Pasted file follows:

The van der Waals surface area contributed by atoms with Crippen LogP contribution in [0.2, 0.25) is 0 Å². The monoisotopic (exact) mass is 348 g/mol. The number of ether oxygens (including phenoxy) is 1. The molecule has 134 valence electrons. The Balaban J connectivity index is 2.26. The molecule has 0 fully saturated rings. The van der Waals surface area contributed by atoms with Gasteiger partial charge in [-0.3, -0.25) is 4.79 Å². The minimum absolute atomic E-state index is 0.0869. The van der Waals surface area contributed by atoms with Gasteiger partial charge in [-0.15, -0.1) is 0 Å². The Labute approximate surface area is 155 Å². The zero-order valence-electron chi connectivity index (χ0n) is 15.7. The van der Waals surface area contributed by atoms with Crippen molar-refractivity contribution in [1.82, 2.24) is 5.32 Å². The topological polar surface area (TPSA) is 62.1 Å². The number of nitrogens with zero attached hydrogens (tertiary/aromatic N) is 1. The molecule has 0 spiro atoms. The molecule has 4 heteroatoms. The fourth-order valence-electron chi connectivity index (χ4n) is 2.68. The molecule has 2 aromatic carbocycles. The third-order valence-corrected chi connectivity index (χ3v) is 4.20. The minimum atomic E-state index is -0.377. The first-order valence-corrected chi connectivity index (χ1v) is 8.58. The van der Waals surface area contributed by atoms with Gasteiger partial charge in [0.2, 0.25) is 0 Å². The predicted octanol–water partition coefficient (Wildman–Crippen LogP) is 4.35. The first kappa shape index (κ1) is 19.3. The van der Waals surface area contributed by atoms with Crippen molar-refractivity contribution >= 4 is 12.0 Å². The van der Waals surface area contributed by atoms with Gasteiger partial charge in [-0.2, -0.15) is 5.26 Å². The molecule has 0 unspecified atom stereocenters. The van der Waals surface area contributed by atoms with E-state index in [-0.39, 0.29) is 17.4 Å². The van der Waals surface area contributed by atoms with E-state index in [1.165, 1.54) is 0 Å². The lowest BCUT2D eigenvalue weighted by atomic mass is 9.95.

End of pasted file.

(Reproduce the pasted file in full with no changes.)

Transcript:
The van der Waals surface area contributed by atoms with Crippen LogP contribution in [0.2, 0.25) is 0 Å². The monoisotopic (exact) mass is 348 g/mol. The number of ether oxygens (including phenoxy) is 1. The molecule has 134 valence electrons. The Balaban J connectivity index is 2.26. The molecule has 0 fully saturated rings. The van der Waals surface area contributed by atoms with Gasteiger partial charge in [-0.3, -0.25) is 4.79 Å². The minimum absolute atomic E-state index is 0.0869. The van der Waals surface area contributed by atoms with Gasteiger partial charge in [-0.15, -0.1) is 0 Å². The Labute approximate surface area is 155 Å². The zero-order valence-electron chi connectivity index (χ0n) is 15.7. The van der Waals surface area contributed by atoms with Crippen molar-refractivity contribution in [1.82, 2.24) is 5.32 Å². The topological polar surface area (TPSA) is 62.1 Å². The number of nitrogens with zero attached hydrogens (tertiary/aromatic N) is 1. The molecule has 0 spiro atoms. The molecule has 4 heteroatoms. The fourth-order valence-electron chi connectivity index (χ4n) is 2.68. The molecule has 2 aromatic carbocycles. The third-order valence-corrected chi connectivity index (χ3v) is 4.20. The minimum atomic E-state index is -0.377. The first-order valence-corrected chi connectivity index (χ1v) is 8.58. The van der Waals surface area contributed by atoms with Gasteiger partial charge in [0.2, 0.25) is 0 Å². The predicted octanol–water partition coefficient (Wildman–Crippen LogP) is 4.35. The first kappa shape index (κ1) is 19.3. The van der Waals surface area contributed by atoms with Crippen molar-refractivity contribution >= 4 is 12.0 Å². The van der Waals surface area contributed by atoms with Gasteiger partial charge in [-0.2, -0.15) is 5.26 Å². The molecule has 0 unspecified atom stereocenters. The van der Waals surface area contributed by atoms with E-state index in [-0.39, 0.29) is 17.4 Å². The van der Waals surface area contributed by atoms with E-state index in [1.165, 1.54) is 0 Å². The lowest BCUT2D eigenvalue weighted by atomic mass is 9.95.